Friday 3 June 2011

Cottage Cheese and Dill Bread

Although I enjoy a good dill pickle, I am not fond of using fresh dill in my cooking.  It leaves a metallic aftertaste in my mouth and it causes me to burp.  You can imagine, then, that I was not thrilled to find dill in my basket from Alderlea Farm this week.  Fresh herbs are dear at this time of year though and I am too frugal to let them go to waste, so I set about finding something I could make that would allow me to actually enjoy the dill.

I decided to bake a cottage cheese and dill bread.  I’d seen a roll recipe in a Sunset book many years ago and took my inspiration from that.  It turned out to be a good idea.  The bread was very tasty, indeed.

I started by combining a cup of cottage cheese and an egg in my blender.  I pureed them until smooth and then left them while I put together the rest of the ingredients, thinking that the few minutes rest would help to take the chill off them.

Next, I combined 2 cups of high gluten white bread flour, 1-1/4 cups of rye flour, 2 tsp. baking powder, 1/4 tsp. baking soda, and 1 tsp. salt.  I whisked them together until they were well combined. 

I thought this would be a good time to mix in the dill so I finely chopped about 2 Tbsp. of my fresh dill and then mixed it into the dry mixture with my fingers, ensuring that it was well dispersed and that each little piece of dill was lightly coated in flour.

Then I cut in 2 Tbsp. of cold butter.  I used my fingers to break the butter down into the flour mixture, pressing it into smallish, flat pieces, almost like flakes.

Although I’d already added leaveners in the form of baking powder and baking soda, I wanted that yeast bread flavour.  I dissolved 1 Tbsp. molasses in 1/2 cup of lukewarm water.  I sprinkled 2-1/4 tsp. yeast over the top of the liquid and waited until the yeast dissolved.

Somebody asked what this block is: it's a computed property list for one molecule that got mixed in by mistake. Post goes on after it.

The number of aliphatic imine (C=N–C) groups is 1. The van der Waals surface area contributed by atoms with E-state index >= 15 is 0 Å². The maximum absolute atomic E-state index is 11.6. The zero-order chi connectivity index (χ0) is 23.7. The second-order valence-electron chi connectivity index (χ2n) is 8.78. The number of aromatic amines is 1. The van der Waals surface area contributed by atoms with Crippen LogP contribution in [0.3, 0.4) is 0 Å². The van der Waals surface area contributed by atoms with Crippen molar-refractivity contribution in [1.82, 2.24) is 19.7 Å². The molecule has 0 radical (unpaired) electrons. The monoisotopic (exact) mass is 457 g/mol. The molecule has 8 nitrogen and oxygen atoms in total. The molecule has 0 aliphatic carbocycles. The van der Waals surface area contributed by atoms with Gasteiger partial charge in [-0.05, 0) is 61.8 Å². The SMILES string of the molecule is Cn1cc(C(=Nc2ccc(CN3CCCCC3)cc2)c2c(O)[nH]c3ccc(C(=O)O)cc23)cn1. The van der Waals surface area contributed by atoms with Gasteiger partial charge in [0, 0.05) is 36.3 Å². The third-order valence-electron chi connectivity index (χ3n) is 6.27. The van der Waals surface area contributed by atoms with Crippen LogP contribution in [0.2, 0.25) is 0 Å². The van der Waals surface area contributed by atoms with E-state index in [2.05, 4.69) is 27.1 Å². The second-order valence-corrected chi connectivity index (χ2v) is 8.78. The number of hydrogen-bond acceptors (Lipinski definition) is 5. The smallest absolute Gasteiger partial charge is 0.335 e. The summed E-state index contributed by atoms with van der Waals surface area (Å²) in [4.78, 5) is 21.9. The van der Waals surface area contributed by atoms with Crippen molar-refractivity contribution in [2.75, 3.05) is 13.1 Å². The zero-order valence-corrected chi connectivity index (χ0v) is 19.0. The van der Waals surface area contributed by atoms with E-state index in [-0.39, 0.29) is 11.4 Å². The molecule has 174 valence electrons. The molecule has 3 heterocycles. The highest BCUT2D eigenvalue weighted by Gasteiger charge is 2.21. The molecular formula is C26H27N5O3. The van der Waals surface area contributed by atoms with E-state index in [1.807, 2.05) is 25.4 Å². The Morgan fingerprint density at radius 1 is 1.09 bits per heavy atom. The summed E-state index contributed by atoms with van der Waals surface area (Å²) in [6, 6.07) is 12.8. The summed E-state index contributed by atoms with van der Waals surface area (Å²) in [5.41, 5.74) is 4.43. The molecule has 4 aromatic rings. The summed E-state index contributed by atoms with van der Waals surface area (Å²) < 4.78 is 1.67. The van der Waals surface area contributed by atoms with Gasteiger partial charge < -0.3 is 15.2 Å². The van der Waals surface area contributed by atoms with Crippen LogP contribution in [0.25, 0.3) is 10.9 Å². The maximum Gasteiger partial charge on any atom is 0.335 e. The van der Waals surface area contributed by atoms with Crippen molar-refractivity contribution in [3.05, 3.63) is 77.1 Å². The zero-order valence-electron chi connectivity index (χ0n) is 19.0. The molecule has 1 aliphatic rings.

I added the yeast mixture and the cottage cheese mixture into the dry mixture, stirring first with a wooden spoon and then finishing by kneading the dough a few times in the bowl.  

I formed the dough into a loaf and put it in an oiled loaf pan.  I let the dough rise for 2 hours.  It didn’t rise as much as I thought it might but, then again, it did have rye flour in it.  Rye breads don’t rise as high as yeast breads do.

The bread baked at 375ºF for about 40 minutes.  It was very tender when I turned it out of the pan—in fact the top cracked under the weight of the loaf—but it sounded hollow when I tapped it on the bottom so I knew it was done.  I turned the loaf right-side-up and brushed the crust with clarified butter.

The bread smelled so good we didn't wait for it to cool.  We sliced into it about 5 minutes after I took it out of the oven.  Not a good idea; the slices crumbled when we picked them up.  Even though it apparently requires more restraint than I have to do so, please wait until your loaf cools before slicing it.

I think that next time I try this recipe I’ll make rolls and adjust the cooking time accordingly.  That way they can be served warm from the oven.

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